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How to Know When Ceiling Cracks Are Structural or Just Old

Ceiling cracks can be the result of a variety of causes, some more severe than others. Over time, ceiling drywall can age, leading to natural settling and cracking. Although aesthetically unappealing, these cracks pose no threat to the integrity of the building.

Keeping an eye on ceiling cracks can help prevent worsening damage.

Ceiling cracks can be the result of a variety of causes, some more severe than others. Over time, ceiling drywall can age, leading to natural settling and cracking. Although aesthetically unappealing, these cracks pose no threat to the integrity of the building. In contrast, ceiling cracks can be caused by shifts in the foundation or structural supports -- a potentially dangerous situation. Understanding the visual differences between superficial and structural cracks can help you correctly diagnose the cause of your crack.

  1. Check the ceiling for areas of bowing or warping, particularly around the cracks. These areas are typically indicators of failing drywall adhesion and age, rather than a more significant structural issue.

  2. Inspect the ceilings for areas of discoloration. Discoloration can indicate a ceiling leak or buildup of moisture. Moisture damage is a common cause for ceiling cracking, particularly in bathrooms. Moisture-related cracks generally do not indicate a serious structural issue.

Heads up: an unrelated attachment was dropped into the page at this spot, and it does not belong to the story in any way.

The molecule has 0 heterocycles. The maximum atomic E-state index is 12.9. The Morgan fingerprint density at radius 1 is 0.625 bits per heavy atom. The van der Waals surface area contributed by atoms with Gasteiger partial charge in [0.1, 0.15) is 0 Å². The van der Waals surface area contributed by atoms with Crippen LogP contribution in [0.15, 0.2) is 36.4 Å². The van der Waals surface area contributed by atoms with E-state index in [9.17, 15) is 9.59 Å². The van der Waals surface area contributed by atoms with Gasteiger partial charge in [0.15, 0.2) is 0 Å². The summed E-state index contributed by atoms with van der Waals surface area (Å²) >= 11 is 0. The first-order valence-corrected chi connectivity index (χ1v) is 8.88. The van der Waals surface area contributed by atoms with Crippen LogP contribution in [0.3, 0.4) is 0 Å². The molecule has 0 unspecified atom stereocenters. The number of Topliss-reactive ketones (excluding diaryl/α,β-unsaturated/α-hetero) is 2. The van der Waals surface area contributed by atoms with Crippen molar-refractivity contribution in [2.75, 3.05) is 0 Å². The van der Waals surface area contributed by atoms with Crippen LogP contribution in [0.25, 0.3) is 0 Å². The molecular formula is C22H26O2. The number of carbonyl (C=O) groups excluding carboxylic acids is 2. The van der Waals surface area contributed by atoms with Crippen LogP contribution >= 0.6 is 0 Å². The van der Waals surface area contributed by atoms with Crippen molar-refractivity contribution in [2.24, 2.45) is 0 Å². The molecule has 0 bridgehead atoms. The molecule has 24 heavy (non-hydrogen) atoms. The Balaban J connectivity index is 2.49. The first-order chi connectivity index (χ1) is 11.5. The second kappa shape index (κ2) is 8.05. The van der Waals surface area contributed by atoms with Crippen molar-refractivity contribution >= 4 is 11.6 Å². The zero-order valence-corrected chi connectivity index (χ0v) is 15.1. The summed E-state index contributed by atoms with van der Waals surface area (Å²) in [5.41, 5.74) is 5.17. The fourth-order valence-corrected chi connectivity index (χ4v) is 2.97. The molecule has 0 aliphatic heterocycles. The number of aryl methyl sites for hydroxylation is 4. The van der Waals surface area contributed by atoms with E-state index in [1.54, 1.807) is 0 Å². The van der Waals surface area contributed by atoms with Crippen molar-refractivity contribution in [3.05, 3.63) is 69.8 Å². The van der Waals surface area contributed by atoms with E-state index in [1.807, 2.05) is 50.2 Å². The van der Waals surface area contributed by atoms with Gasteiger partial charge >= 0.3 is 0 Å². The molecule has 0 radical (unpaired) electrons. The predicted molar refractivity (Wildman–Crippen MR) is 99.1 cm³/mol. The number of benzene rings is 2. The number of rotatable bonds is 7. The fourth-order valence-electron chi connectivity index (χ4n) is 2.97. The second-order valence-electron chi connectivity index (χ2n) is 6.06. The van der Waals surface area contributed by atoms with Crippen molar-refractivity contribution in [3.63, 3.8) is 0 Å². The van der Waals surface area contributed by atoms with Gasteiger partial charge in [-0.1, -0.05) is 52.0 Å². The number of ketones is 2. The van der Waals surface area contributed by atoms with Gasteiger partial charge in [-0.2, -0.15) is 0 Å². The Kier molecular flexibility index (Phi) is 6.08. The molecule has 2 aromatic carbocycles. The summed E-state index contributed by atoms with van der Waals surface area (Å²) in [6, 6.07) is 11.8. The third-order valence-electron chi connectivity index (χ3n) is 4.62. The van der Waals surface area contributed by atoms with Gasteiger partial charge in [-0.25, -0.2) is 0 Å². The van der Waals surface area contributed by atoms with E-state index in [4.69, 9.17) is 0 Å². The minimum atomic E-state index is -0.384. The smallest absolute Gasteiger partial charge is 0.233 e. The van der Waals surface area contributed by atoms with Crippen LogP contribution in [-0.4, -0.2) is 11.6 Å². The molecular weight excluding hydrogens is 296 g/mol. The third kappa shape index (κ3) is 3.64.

3. Check for accumulated drywall dust and/or ground bits of paint in and around the crack. This dust can be an indicator of slow-forming cracks that are frequently associated with structural issues.

  4. Inspect the walls adjacent to the ceiling for cracks that align with the cracks in the ceiling, running vertically from the ceiling toward the floor. This cracking pattern can be an indicator of serious structural flaws.

  5. Note the location of the cracks in the ceiling. Cracks that run along the borders of the wall are more likely to be caused by the natural settling process. Cracks in the center of the ceiling are more likely caused by structural issues.

About the Author

Michael Cohen has been a technical writer since 2006. His areas of expertise include classical music and nonprofit management, and his work has been featured across a variety of media platforms. Cohen received his bachelor's degree from The New School in New York City.